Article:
Treatment Modality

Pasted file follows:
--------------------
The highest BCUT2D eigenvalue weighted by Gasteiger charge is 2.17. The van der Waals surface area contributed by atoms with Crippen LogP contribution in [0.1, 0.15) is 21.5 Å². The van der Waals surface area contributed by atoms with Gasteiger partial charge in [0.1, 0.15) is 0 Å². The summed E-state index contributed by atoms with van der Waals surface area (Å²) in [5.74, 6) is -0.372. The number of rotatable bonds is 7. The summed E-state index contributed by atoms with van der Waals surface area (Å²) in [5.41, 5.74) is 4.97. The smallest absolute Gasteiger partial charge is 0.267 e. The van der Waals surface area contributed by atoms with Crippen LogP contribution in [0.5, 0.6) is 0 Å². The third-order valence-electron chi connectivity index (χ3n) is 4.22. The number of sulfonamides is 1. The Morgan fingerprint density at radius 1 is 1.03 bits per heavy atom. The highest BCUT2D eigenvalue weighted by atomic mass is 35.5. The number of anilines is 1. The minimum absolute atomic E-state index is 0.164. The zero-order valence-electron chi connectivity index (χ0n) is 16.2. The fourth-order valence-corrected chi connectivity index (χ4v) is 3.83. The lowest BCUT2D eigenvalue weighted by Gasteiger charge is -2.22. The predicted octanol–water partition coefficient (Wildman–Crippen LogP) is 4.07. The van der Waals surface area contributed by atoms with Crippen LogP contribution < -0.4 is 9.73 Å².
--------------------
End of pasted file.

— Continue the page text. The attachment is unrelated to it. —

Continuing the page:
Lymphatic basins at risk of metastasis can be managed effectively with either surgery or radiation therapy.3'6'10'15-18'20,22,46-58 The selection of the appropriate modality should follow other tumor parameters. In patients with locally advanced lesions requiring adjunctive treatment, the neck can be effectively managed with radiation therapy alone. Studies have shown a > 90% control rate of micrometastasis with the use of elective irradia-tion.18,22'47-49'52-54'56,57 However, several questions remain regarding the use of radiation in this setting. Critics of the use of radiation therapy note that, in addition to the lack of valuable prognostic pathologic information, the reported failure rate of 10% in the setting of elective treatment for occult metastasis indicates a 33% failure rate, as only about 30% of cases treated in this manner actually have micrometastasis. Proponents of elec tive radiation therapy counter with the finding that the control rate with radiation in patients without recurrence at the primary site is 96 to 99%, extrapolating that radiation is highly effective in the setting of N0 necks.22,53,54,56